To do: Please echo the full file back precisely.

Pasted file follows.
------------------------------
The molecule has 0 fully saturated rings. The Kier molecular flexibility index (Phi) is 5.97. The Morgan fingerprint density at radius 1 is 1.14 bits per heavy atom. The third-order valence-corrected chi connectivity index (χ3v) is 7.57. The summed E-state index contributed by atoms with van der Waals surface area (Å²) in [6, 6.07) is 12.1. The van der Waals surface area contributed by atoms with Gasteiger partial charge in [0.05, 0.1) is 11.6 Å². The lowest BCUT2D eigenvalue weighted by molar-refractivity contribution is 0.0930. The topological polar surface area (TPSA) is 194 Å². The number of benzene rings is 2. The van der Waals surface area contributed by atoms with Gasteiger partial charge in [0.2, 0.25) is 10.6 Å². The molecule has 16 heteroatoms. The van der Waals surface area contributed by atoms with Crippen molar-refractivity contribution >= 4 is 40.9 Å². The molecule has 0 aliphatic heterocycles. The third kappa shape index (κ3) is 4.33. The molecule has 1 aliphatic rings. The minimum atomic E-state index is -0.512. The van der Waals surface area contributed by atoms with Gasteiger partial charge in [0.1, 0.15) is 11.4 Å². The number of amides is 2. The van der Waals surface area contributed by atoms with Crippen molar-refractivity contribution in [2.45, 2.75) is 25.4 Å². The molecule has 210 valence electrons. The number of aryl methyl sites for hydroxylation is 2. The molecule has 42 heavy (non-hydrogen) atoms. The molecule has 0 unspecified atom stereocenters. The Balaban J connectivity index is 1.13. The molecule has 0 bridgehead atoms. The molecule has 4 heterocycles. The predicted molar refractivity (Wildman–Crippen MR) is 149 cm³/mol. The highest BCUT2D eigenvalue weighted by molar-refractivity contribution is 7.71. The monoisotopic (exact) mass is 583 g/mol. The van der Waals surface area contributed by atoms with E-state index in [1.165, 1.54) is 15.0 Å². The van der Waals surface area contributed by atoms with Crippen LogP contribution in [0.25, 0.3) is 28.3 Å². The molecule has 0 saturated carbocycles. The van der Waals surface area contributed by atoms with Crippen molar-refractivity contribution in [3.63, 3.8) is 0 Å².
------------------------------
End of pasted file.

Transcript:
The molecule has 0 fully saturated rings. The Kier molecular flexibility index (Phi) is 5.97. The Morgan fingerprint density at radius 1 is 1.14 bits per heavy atom. The third-order valence-corrected chi connectivity index (χ3v) is 7.57. The summed E-state index contributed by atoms with van der Waals surface area (Å²) in [6, 6.07) is 12.1. The van der Waals surface area contributed by atoms with Gasteiger partial charge in [0.05, 0.1) is 11.6 Å². The lowest BCUT2D eigenvalue weighted by molar-refractivity contribution is 0.0930. The topological polar surface area (TPSA) is 194 Å². The number of benzene rings is 2. The van der Waals surface area contributed by atoms with Gasteiger partial charge in [0.2, 0.25) is 10.6 Å². The molecule has 16 heteroatoms. The van der Waals surface area contributed by atoms with Crippen molar-refractivity contribution >= 4 is 40.9 Å². The molecule has 0 aliphatic heterocycles. The third kappa shape index (κ3) is 4.33. The molecule has 1 aliphatic rings. The minimum atomic E-state index is -0.512. The van der Waals surface area contributed by atoms with Gasteiger partial charge in [0.1, 0.15) is 11.4 Å². The number of amides is 2. The van der Waals surface area contributed by atoms with Crippen molar-refractivity contribution in [2.45, 2.75) is 25.4 Å². The molecule has 210 valence electrons. The number of aryl methyl sites for hydroxylation is 2. The molecule has 42 heavy (non-hydrogen) atoms. The molecule has 0 unspecified atom stereocenters. The Balaban J connectivity index is 1.13. The molecule has 0 bridgehead atoms. The molecule has 4 heterocycles. The predicted molar refractivity (Wildman–Crippen MR) is 149 cm³/mol. The highest BCUT2D eigenvalue weighted by molar-refractivity contribution is 7.71. The monoisotopic (exact) mass is 583 g/mol. The van der Waals surface area contributed by atoms with E-state index in [1.165, 1.54) is 15.0 Å². The van der Waals surface area contributed by atoms with Crippen LogP contribution in [0.25, 0.3) is 28.3 Å². The molecule has 0 saturated carbocycles. The van der Waals surface area contributed by atoms with Crippen molar-refractivity contribution in [3.63, 3.8) is 0 Å².